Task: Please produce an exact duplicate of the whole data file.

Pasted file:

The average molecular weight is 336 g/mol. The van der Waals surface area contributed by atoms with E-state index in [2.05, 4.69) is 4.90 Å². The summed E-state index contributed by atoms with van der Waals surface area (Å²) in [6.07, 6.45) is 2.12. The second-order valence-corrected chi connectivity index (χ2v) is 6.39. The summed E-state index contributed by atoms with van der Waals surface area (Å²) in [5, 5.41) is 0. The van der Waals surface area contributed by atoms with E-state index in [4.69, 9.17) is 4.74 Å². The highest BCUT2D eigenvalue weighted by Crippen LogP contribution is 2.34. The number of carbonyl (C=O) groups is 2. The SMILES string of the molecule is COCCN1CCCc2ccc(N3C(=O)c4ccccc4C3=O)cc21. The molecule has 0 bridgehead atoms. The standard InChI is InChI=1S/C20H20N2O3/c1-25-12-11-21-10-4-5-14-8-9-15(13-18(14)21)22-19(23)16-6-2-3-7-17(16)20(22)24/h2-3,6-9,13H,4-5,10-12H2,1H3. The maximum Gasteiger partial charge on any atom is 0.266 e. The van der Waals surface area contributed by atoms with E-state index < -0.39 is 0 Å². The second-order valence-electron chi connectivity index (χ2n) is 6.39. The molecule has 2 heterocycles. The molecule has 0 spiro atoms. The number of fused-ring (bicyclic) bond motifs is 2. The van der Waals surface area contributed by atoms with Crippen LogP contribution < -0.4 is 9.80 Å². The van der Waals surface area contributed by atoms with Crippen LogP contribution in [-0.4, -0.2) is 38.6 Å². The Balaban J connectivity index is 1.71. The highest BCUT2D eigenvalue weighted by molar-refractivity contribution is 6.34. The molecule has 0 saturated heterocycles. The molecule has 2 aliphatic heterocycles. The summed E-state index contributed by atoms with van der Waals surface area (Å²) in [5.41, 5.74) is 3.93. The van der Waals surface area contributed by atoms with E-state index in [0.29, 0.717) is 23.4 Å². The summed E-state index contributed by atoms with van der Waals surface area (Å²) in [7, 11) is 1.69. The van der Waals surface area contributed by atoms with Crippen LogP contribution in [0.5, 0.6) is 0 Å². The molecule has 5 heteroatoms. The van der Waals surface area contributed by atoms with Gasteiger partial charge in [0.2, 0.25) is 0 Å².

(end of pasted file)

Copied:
The average molecular weight is 336 g/mol. The van der Waals surface area contributed by atoms with E-state index in [2.05, 4.69) is 4.90 Å². The summed E-state index contributed by atoms with van der Waals surface area (Å²) in [6.07, 6.45) is 2.12. The second-order valence-corrected chi connectivity index (χ2v) is 6.39. The summed E-state index contributed by atoms with van der Waals surface area (Å²) in [5, 5.41) is 0. The van der Waals surface area contributed by atoms with E-state index in [4.69, 9.17) is 4.74 Å². The highest BCUT2D eigenvalue weighted by Crippen LogP contribution is 2.34. The number of carbonyl (C=O) groups is 2. The SMILES string of the molecule is COCCN1CCCc2ccc(N3C(=O)c4ccccc4C3=O)cc21. The molecule has 0 bridgehead atoms. The standard InChI is InChI=1S/C20H20N2O3/c1-25-12-11-21-10-4-5-14-8-9-15(13-18(14)21)22-19(23)16-6-2-3-7-17(16)20(22)24/h2-3,6-9,13H,4-5,10-12H2,1H3. The maximum Gasteiger partial charge on any atom is 0.266 e. The van der Waals surface area contributed by atoms with E-state index < -0.39 is 0 Å². The second-order valence-electron chi connectivity index (χ2n) is 6.39. The molecule has 2 heterocycles. The molecule has 0 spiro atoms. The number of fused-ring (bicyclic) bond motifs is 2. The van der Waals surface area contributed by atoms with Crippen LogP contribution < -0.4 is 9.80 Å². The van der Waals surface area contributed by atoms with Crippen LogP contribution in [-0.4, -0.2) is 38.6 Å². The Balaban J connectivity index is 1.71. The highest BCUT2D eigenvalue weighted by molar-refractivity contribution is 6.34. The molecule has 0 saturated heterocycles. The molecule has 2 aliphatic heterocycles. The summed E-state index contributed by atoms with van der Waals surface area (Å²) in [5.41, 5.74) is 3.93. The van der Waals surface area contributed by atoms with E-state index in [0.29, 0.717) is 23.4 Å². The summed E-state index contributed by atoms with van der Waals surface area (Å²) in [7, 11) is 1.69. The van der Waals surface area contributed by atoms with Crippen LogP contribution in [0.5, 0.6) is 0 Å². The molecule has 5 heteroatoms. The van der Waals surface area contributed by atoms with Gasteiger partial charge in [0.2, 0.25) is 0 Å².